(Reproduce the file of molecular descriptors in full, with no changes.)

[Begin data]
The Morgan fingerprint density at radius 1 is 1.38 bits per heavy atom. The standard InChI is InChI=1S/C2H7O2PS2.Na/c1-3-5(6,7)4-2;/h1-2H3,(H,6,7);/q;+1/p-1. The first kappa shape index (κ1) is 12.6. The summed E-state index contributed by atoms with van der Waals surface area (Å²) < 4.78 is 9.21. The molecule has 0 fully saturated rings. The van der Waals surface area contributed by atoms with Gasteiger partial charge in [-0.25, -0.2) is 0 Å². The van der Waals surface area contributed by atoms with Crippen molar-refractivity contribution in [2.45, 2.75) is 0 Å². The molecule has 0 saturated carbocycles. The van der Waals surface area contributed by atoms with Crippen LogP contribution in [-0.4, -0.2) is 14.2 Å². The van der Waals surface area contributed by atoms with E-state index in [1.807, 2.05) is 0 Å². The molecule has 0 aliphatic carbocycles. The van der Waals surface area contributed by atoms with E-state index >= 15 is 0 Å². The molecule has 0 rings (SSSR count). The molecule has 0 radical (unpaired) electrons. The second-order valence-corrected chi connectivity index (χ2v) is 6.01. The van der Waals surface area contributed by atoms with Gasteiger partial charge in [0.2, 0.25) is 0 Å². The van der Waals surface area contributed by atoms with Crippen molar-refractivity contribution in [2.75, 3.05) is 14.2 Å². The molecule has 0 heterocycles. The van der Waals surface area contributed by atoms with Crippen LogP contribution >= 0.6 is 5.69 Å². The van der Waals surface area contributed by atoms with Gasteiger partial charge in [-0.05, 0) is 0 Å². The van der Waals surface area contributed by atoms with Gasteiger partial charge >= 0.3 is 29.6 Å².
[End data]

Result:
The Morgan fingerprint density at radius 1 is 1.38 bits per heavy atom. The standard InChI is InChI=1S/C2H7O2PS2.Na/c1-3-5(6,7)4-2;/h1-2H3,(H,6,7);/q;+1/p-1. The first kappa shape index (κ1) is 12.6. The summed E-state index contributed by atoms with van der Waals surface area (Å²) < 4.78 is 9.21. The molecule has 0 fully saturated rings. The van der Waals surface area contributed by atoms with Gasteiger partial charge in [-0.25, -0.2) is 0 Å². The van der Waals surface area contributed by atoms with Crippen molar-refractivity contribution in [2.45, 2.75) is 0 Å². The molecule has 0 saturated carbocycles. The van der Waals surface area contributed by atoms with Crippen LogP contribution in [-0.4, -0.2) is 14.2 Å². The van der Waals surface area contributed by atoms with E-state index in [1.807, 2.05) is 0 Å². The molecule has 0 aliphatic carbocycles. The van der Waals surface area contributed by atoms with E-state index >= 15 is 0 Å². The molecule has 0 rings (SSSR count). The molecule has 0 radical (unpaired) electrons. The second-order valence-corrected chi connectivity index (χ2v) is 6.01. The van der Waals surface area contributed by atoms with Gasteiger partial charge in [0.2, 0.25) is 0 Å². The van der Waals surface area contributed by atoms with Crippen molar-refractivity contribution in [2.75, 3.05) is 14.2 Å². The molecule has 0 heterocycles. The van der Waals surface area contributed by atoms with Crippen LogP contribution >= 0.6 is 5.69 Å². The van der Waals surface area contributed by atoms with Gasteiger partial charge in [-0.05, 0) is 0 Å². The van der Waals surface area contributed by atoms with Gasteiger partial charge >= 0.3 is 29.6 Å².